Nizamov, who was convicted and sentenced on February 10 in the Central District Military Court in Yekaterinburg, was accused of being a leader of the entire Russian branch of Hizb ut-Tahrir. He said that staff at the detention center had ill-treated him and caused him to be harassed in detention.

All of the Hizb ut-Tahrir defendants denied the accusations, saying the case against them was fabricated. They said they had condemned terrorism, and never called for the overthrow of the government nor for a violent coup. Their defense team challenged the prosecution’s use of two anonymous “secret witnesses” and the use of statements by persons who were exonerated after plea bargains.

The SOVA Center for Information and Analysis, an independent think tank focusing on extremism and the abuse of counterterrorism and counterextremism laws in Russia, takes issue with Hizb ut-Tahrir’s designation as a terrorist group and denounced prosecution of its members on terrorism charges based solely on such activities as conducting meetings, producing literature, and the like, because this group has not been proven to be linked to any terrorism-affiliated activities.

In a 2016 joint statement, four prominent Russian human rights organizations, the Memorial Human Rights Center, Civic Assistance Committee, SOVA, and the Institute for Human Rights, criticized the 2003 Supreme Court ruling that listed Hizb ut-Tahrir as a terrorist organization, on the grounds that its activities do not contain any basis for accusations of terrorism or incitement to terrorism, and that no one should be criminally prosecuted for mere membership in Hizb ut-Tahrir.

While all countries have an obligation to protect people on their territory, counterterrorism measures should never be used as a pretext to prosecute political opponents or other critics, or otherwise to undermine human rights, Human Rights Watch said. The United Nations Global Counter-Terrorism Strategy as well as the Office for Democratic Institutions and Human Rights (ODIHR) of the Organization for Security and Co-operation in Europe, of which Russia is a participating state, warns that violations of human rights can fuel terrorism. “The link between the guarantee of human rights and protection from terrorism cannot be over-emphasized … [c]ombating and ultimately overcoming terrorism will not succeed if the means to secure that society are not consistent with human rights standards,” ODIHR has said in its manual, “Countering Terrorism, Protecting Human Rights.”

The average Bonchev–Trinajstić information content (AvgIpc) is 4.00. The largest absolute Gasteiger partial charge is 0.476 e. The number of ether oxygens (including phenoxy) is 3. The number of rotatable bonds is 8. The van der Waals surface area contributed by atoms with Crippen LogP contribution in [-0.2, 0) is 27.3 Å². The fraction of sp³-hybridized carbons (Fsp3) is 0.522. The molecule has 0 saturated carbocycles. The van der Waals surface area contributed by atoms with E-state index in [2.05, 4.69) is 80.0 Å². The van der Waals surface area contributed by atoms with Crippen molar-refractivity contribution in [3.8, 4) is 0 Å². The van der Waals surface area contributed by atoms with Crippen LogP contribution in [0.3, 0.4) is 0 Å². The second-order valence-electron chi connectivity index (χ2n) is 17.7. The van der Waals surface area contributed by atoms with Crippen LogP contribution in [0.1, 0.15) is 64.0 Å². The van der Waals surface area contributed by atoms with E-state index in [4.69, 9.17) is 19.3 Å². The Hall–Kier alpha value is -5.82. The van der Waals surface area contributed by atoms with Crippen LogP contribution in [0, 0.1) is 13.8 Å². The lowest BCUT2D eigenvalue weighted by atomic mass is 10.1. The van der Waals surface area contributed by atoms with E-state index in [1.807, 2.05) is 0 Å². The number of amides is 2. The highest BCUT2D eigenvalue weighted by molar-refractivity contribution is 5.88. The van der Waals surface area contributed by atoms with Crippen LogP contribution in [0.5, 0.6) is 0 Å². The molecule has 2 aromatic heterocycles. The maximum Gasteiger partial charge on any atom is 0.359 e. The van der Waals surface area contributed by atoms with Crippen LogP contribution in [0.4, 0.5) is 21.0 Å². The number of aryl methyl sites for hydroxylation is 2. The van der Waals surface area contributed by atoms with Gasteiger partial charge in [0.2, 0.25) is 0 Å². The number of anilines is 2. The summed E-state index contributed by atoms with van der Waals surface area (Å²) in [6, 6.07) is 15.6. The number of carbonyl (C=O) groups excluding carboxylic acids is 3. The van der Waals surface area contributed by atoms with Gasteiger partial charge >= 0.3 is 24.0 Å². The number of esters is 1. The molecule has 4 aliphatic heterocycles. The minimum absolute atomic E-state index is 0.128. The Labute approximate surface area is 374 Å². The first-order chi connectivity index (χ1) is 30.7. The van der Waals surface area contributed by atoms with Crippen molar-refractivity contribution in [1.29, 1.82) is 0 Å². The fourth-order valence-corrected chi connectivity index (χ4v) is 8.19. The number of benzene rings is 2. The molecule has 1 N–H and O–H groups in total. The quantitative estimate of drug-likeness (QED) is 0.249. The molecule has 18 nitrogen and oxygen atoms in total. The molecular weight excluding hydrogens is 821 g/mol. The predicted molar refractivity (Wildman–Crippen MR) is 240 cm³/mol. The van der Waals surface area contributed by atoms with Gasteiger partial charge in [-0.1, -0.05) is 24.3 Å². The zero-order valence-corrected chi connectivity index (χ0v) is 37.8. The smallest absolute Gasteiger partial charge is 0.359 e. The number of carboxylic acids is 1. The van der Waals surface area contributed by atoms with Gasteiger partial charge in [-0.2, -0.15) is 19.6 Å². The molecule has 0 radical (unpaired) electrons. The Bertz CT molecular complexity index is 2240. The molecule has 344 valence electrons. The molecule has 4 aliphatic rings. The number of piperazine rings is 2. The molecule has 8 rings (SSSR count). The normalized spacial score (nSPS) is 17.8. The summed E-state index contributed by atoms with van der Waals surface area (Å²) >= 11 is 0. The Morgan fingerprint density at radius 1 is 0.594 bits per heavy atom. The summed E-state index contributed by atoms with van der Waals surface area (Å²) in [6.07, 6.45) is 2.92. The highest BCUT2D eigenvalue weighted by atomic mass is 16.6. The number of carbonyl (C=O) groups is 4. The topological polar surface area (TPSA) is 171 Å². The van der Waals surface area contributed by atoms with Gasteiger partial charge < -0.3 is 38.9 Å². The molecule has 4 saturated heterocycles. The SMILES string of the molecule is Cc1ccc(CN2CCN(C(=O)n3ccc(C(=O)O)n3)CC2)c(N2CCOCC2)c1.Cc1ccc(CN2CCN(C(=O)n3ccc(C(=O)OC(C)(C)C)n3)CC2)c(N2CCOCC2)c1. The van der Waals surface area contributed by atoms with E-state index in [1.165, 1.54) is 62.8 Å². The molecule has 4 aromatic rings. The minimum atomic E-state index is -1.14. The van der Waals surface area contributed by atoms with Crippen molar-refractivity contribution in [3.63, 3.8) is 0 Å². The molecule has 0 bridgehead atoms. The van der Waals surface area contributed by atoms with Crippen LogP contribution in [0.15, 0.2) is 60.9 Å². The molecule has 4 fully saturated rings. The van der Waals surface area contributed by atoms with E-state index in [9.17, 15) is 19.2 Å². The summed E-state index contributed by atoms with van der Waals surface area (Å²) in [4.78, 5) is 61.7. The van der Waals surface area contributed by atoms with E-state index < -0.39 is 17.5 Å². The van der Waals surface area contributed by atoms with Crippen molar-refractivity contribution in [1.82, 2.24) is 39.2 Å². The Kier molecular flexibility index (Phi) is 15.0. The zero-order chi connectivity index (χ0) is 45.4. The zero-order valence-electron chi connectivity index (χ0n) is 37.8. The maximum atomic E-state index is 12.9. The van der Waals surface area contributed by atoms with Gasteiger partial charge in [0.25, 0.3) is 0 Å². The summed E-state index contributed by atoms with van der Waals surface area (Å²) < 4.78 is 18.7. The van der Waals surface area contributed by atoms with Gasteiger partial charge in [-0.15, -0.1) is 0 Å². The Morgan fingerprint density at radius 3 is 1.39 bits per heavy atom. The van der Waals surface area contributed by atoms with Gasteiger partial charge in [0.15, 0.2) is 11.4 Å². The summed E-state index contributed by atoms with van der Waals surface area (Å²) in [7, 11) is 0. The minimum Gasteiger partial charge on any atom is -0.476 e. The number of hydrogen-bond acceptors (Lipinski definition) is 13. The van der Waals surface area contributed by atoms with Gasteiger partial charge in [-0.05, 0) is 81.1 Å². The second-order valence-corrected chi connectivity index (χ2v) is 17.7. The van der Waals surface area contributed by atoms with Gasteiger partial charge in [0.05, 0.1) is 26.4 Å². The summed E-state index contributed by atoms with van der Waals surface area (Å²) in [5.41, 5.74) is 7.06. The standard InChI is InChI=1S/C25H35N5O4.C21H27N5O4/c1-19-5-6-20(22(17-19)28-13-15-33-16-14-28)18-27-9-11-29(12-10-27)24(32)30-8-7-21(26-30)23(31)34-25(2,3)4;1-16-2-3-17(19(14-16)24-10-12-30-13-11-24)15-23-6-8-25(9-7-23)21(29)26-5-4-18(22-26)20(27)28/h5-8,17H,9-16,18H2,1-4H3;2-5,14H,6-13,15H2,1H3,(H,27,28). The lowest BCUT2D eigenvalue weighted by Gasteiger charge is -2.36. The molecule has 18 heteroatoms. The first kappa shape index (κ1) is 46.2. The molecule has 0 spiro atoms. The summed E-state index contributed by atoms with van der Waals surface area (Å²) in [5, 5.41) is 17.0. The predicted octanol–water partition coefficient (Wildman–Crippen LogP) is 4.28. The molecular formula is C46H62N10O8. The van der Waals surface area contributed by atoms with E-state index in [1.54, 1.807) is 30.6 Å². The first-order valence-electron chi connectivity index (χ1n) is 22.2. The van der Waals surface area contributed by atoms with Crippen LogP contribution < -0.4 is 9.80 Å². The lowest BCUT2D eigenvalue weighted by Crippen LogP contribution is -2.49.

Russia has obligations, including as a party to the International Covenant on Civil and Political Rights and the European Convention of Human Rights, to observe the absolute prohibition of torture. In addition, rights to freedom of expression, freedom of association, guarantees of a fair trial, and right to freedom of religion are all fundamental human rights protected by Russia’s own constitution and all key international human rights treaties.

Abusing counterterrorism laws to silence critics and deny fundamental human rights is unlawful and risks fomenting more resentment against the government,” Williamson said. “Instead of steamrolling the dissidents, the authorities urgently need to learn to engage them in constructive dialogue.”